Marijuana Ballot Initiatives

City of Fontana Tries to Restrict Californians' Pot Growing Rights, Gets Sued with Help of ACLU


California's Adult Use of Marijuana Act (AUMA) passed into law last year with 57 percent support.

The city of Fontana in California reacted in February to the law, known on the ballot as Proposition 64, by passing Ordinance 1758, which restricts the rights to grow marijuana for personal use granted in that state law.


This week, the American Civil Liberties Union (ACLU) of Northern California and the Drug Police Alliance (DPA) filed a lawsuit in California Superior Court in San Bernardino County challenging the Fontana ordinance.

In Harris v. Fontana, plaintiff Mike Harris, a 61-year-old Fontana resident (and a former union iron worker and registered nurse), claims marijuana helps him with pain resulting from his prosthetic hip and shoulder reconstruction.

Harris wishes to grow his medicine for himself in his Fontana home as is his right under AUMA, but says Fontana's ordinance is preventing him. (The lawsuit notes that local support for the state law was also high, with 53.5 percent of the city of Fontana and 52.5 percent of San Bernardino County voting for it.)

The AUMA does allow cities to reasonably regulate marijuana growing, but also insists that "no city … may completely prohibit persons" from cultivating marijuana "inside a private residence … that is fully enclosed and secure."

The suit argues that Fontana's policies in Ordinance 1758 amount to an illegitimate interference in the rights protected by AUMA. Specifically, the suit claims that elements of the ordinance such as demanding a local permit that costs more than $400, forcing applicants to make "statements that admit to a violation of federal law and that federal authorities could easily obtain," and forcing Fontanans to "submit to (and pay for) a warrantless search of their homes by government agents" are "transparently designed to deny residents the benefits and rights conferred by the AUMA."

The ordinance also forces citizens to "submit to (and pay for) an illegal, costly, and wholly unnecessary criminal database search" in order to illegitimately prevent "some citizens with criminal records from growing under any circumstances."

The suit notes, with many specific examples, that Fontana politicians very clearly stated that the purpose of the ordinance was to be "as restrictive as possible" toward pot cultivation in their city.

Under AUMA, the lawsuit says:

"it shall be lawful under state and local law, and shall not be a violation of state or local law, for persons 21 years of age or older to … (3) Possess, plant, cultivate, harvest, dry, or process not more than six living marijuana plants and possess the marijuana produced by the plants."

Other than limiting the lawful activity to adults aged 21 and over, the AUMA places no further restrictions on who may engage in activities such as possession and cultivation of nonmedical marijuana, and makes such behavior affirmatively lawful under state and local law.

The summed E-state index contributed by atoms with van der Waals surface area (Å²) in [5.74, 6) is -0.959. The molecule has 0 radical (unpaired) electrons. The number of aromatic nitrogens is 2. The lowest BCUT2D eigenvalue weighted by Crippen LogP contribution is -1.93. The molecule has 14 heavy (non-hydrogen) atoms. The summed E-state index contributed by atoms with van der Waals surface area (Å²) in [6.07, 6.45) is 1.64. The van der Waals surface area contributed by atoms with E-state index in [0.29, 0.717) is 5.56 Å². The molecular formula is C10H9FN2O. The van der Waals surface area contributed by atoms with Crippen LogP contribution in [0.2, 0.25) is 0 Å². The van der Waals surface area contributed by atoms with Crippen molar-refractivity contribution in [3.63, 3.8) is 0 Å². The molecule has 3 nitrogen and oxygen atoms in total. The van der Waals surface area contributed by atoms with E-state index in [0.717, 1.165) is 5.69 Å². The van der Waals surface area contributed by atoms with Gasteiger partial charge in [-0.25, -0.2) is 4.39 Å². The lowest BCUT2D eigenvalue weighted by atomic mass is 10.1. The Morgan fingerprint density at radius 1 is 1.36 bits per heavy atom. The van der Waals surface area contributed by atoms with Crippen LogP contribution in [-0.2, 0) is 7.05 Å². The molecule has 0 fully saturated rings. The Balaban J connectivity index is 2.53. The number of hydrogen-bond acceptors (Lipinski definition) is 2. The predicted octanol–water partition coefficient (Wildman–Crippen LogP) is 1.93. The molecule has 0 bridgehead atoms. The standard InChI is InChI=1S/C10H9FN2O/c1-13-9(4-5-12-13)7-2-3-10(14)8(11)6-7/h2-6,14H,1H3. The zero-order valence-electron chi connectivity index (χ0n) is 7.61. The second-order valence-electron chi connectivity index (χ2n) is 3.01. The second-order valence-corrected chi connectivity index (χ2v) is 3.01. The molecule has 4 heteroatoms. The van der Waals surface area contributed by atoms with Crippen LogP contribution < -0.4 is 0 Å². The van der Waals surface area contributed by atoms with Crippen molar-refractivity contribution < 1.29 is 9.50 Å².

The various requirements to get a permit to grow pot in Fontana, which the suit lays out in detail:

are plainly intended to make it unreasonably difficult and expensive for persons desiring to cultivate marijuana to do so. Many residents of Fontana will be unable to afford to dedicate a separate room in their home entirely to the cultivation of six or fewer marijuana plants, or to undertake the construction necessary to create a separate, locked room accessible by a single door.

Occupants of single rooms, in-law units, studios, one bedroom apartments, and other smaller homes may be denied a license based solely on the design of their homes. Residents who have unpaid municipal fines or fees are also denied permission to cultivate, even though this has no reasonable relation to public health or safety, let alone to the cultivation of marijuana.

The requirement to submit to fingerprinting "for a search in the California Department of Justice's LiveScan criminal records database is an illegal invasion of its citizen's privacy. California law treats its citizens' criminal records as private and only allows disclosure in very limited circumstances," the suit maintains.

A particularly absurd detail in Fontana's law insists that any area growing pot in a residence "not be used to store or have used within it any "[e]xplosive gases," including butane, propane, xylene, styrene, gasoline, kerosene, oxygen, carbon dioxide…"

The suit refers to that as plainly "nonsensical," since "carbon dioxide is present in the atmosphere, produced through human exhalation, necessary for plant respiration, and so famously nonflammable that it is often used as the main ingredient in fire extinguishers and commercial fire suppression systems. It is also used to carbonate beverages; many households have small canisters of the gas in their kitchens so that they can make their own soda water. Oxygen is necessary for human life, and like carbon dioxide, it also naturally occurs in the atmosphere. Accordingly, the City's ordinance purports to ban the storage or use of air in indoor marijuana cultivation."

Harris and his institutional allies, the ACLU and DPA, want to prohibit Fontana from enforcing the ordinance as legally "void and unenforceable" given the AUMA. He is seeking no damages or monetary relief beyond the cost of the suit and attorneys' fees.

He wants Fontana to admit its permit requirements are illegitimate and cannot be enforced under AUMA, and he wants to grow marijuana as medicine under California law without undue interference from the city.